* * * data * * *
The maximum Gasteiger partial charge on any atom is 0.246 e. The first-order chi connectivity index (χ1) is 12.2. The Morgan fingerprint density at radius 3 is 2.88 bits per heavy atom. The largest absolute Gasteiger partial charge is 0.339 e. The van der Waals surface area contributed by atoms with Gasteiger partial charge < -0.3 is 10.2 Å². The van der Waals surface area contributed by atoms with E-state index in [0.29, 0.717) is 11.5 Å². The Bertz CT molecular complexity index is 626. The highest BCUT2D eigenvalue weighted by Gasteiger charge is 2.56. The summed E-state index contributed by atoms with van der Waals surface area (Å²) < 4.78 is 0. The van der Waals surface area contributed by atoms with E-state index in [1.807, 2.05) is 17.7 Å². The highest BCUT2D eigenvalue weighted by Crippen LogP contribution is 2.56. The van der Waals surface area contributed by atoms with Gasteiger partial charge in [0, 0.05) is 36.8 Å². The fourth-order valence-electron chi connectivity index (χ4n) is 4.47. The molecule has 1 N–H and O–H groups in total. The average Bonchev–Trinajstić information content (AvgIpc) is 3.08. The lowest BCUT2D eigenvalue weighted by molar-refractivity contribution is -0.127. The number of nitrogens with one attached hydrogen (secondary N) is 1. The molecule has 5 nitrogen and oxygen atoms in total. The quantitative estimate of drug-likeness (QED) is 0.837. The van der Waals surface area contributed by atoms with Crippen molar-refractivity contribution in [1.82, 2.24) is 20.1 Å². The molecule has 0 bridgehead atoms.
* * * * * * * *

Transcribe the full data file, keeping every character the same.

The maximum Gasteiger partial charge on any atom is 0.246 e. The first-order chi connectivity index (χ1) is 12.2. The Morgan fingerprint density at radius 3 is 2.88 bits per heavy atom. The largest absolute Gasteiger partial charge is 0.339 e. The van der Waals surface area contributed by atoms with Gasteiger partial charge < -0.3 is 10.2 Å². The van der Waals surface area contributed by atoms with E-state index in [0.29, 0.717) is 11.5 Å². The Bertz CT molecular complexity index is 626. The highest BCUT2D eigenvalue weighted by Gasteiger charge is 2.56. The summed E-state index contributed by atoms with van der Waals surface area (Å²) < 4.78 is 0. The van der Waals surface area contributed by atoms with E-state index in [1.807, 2.05) is 17.7 Å². The highest BCUT2D eigenvalue weighted by Crippen LogP contribution is 2.56. The van der Waals surface area contributed by atoms with Gasteiger partial charge in [0, 0.05) is 36.8 Å². The fourth-order valence-electron chi connectivity index (χ4n) is 4.47. The molecule has 1 N–H and O–H groups in total. The average Bonchev–Trinajstić information content (AvgIpc) is 3.08. The lowest BCUT2D eigenvalue weighted by molar-refractivity contribution is -0.127. The number of nitrogens with one attached hydrogen (secondary N) is 1. The molecule has 5 nitrogen and oxygen atoms in total. The quantitative estimate of drug-likeness (QED) is 0.837. The van der Waals surface area contributed by atoms with Crippen molar-refractivity contribution in [1.82, 2.24) is 20.1 Å². The molecule has 0 bridgehead atoms.